Ex-consultant's patient choice fears over Lancaster GP merger plans

Major plans for some of Lancaster's biggest GP surgeries to merge and form a super practice have been met with concern from a former Royal Lancaster Infirmary consultant.

Thursday, 8th December 2016, 9:00 am
Updated Wednesday, 14th December 2016, 1:32 pm
Some of the main GP surgeries in Lancaster could be merging.

Consultation has now ended on proposals for Dalton Square, King Street and University, Owen Road and Rosebank surgeries to merge.

The surgeries have made a formal application to NHS England and a decision could be made this month.

If given the go-ahead, the new practice – to be named Lancaster Medical Practice – would form on April 1, after a further consultation process.

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A statement on the surgery websites says: “The practices have been working in collaboration for a number of years. We currently share expertise and jointly employ a number of staff. The practices believe that by merging, we will become more sustainable organisations and will be able to respond well to the increasing national pressure on general practice and the NHS and will continue to deliver high quality services to the communities that we serve.”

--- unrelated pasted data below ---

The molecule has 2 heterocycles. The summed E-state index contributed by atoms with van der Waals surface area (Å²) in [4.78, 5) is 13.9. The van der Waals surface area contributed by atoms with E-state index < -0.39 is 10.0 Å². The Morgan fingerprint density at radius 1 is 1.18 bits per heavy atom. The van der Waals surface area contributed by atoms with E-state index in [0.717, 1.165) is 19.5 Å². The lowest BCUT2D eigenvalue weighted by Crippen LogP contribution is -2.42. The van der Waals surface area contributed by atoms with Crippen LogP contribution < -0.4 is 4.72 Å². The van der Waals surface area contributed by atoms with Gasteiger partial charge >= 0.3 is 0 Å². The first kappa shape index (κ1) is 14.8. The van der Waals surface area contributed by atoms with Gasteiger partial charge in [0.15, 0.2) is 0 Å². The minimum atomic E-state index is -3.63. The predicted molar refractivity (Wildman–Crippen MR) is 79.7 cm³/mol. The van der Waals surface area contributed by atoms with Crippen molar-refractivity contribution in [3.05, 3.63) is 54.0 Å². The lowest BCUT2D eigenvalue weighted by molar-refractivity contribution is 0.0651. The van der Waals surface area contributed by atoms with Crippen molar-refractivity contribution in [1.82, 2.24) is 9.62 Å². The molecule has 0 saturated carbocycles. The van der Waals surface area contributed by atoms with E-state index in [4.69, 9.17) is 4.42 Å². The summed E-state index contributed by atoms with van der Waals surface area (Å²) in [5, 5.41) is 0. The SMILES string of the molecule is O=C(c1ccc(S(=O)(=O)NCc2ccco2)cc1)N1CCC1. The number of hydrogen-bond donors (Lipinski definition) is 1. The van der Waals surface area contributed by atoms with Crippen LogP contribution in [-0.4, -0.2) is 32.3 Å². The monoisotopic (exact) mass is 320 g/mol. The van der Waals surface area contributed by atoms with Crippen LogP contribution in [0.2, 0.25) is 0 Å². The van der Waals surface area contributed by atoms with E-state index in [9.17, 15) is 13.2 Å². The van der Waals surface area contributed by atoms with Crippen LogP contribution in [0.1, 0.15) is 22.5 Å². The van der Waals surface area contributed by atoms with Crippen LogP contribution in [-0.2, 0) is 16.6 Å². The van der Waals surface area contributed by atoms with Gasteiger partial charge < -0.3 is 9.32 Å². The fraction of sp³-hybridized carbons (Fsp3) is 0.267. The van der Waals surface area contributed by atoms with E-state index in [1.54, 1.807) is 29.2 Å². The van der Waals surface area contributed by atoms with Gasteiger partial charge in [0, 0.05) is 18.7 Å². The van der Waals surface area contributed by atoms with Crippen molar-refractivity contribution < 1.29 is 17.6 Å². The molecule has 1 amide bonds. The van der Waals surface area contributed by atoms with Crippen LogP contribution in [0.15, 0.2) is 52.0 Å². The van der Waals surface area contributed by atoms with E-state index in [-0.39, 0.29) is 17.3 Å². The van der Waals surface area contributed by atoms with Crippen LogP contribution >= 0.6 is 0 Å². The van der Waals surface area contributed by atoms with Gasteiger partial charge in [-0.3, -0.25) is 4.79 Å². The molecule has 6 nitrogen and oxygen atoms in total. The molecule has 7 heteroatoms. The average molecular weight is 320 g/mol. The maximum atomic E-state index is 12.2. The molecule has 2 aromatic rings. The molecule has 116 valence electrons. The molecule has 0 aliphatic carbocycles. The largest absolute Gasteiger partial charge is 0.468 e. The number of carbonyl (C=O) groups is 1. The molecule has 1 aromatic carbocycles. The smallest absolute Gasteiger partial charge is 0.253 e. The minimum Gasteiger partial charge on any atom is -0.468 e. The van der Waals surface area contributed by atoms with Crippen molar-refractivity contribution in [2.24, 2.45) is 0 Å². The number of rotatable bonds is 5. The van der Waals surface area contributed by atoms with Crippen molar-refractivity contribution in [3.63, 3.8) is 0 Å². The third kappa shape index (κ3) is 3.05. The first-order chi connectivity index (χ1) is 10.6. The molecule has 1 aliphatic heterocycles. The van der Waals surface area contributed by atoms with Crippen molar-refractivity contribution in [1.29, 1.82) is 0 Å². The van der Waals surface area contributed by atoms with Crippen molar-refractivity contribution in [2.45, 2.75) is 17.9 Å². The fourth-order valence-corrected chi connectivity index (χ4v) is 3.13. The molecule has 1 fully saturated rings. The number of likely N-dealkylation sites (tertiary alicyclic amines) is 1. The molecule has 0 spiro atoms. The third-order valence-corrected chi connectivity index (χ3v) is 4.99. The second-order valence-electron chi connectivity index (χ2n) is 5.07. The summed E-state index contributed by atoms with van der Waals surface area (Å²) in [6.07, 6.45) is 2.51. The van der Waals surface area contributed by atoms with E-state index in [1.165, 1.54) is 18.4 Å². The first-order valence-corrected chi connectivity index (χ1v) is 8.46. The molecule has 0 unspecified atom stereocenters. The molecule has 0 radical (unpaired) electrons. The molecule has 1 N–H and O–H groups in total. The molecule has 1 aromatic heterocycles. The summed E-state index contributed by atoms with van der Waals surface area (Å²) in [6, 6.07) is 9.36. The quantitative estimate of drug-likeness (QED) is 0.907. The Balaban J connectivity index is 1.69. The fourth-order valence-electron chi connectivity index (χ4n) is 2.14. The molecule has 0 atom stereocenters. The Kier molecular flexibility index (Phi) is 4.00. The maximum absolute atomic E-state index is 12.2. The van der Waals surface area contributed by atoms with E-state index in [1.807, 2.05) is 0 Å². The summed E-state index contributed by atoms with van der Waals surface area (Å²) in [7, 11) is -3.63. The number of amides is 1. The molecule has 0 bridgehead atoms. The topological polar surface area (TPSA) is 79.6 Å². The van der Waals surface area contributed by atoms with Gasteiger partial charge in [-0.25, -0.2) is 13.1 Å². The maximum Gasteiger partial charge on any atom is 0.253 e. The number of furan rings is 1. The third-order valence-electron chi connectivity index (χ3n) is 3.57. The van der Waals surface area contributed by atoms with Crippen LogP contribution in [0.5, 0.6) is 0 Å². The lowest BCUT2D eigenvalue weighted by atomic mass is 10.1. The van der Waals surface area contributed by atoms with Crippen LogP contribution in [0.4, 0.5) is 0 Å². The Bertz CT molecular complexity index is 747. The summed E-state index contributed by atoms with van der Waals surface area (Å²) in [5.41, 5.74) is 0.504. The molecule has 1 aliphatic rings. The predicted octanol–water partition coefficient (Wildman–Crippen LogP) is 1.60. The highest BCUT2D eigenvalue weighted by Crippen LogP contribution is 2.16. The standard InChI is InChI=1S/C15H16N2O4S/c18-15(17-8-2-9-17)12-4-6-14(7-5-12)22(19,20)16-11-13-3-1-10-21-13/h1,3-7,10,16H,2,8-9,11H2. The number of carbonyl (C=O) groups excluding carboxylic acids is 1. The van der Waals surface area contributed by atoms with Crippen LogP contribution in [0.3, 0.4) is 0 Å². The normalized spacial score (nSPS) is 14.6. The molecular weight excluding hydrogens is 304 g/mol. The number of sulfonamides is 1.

Patients would still be able to see their preferred doctors, and a current review of how the appointment systems could lead to increased choice and longer opening hours.

Micro-teams of three or four GPs would be set up to support each other’s patient lists, and clinician expertise would be shared across the group. There are no plans to close any of the buildings.

Amy Williams, interim merger project lead, said: “The most important thing is the ethos and getting the right fit in terms of our shared values.

“We need to maintain patient continuity. The patient/doctor relationship is sacrosanct and will not be changed.

“General practice is really hard at the moment and we can offer a better service if we are together.”

However, John Cherry, a retired ENT consultant, said he felt it could ultimately lead to reduced patient choice.

He said: “At the moment people in Lancaster are quite fortunate as they have a number of practices to choose from. Ultimately there would be a joint management system leading to less patient choice.”

Mr Cherry said he also fears for the privatisation of such services in the future.

“My prediction is that in 10 to 20 years’ time the whole thing would be bought out by a group like Virgin Healthcare, who would end up employing the GPs and running the practices.”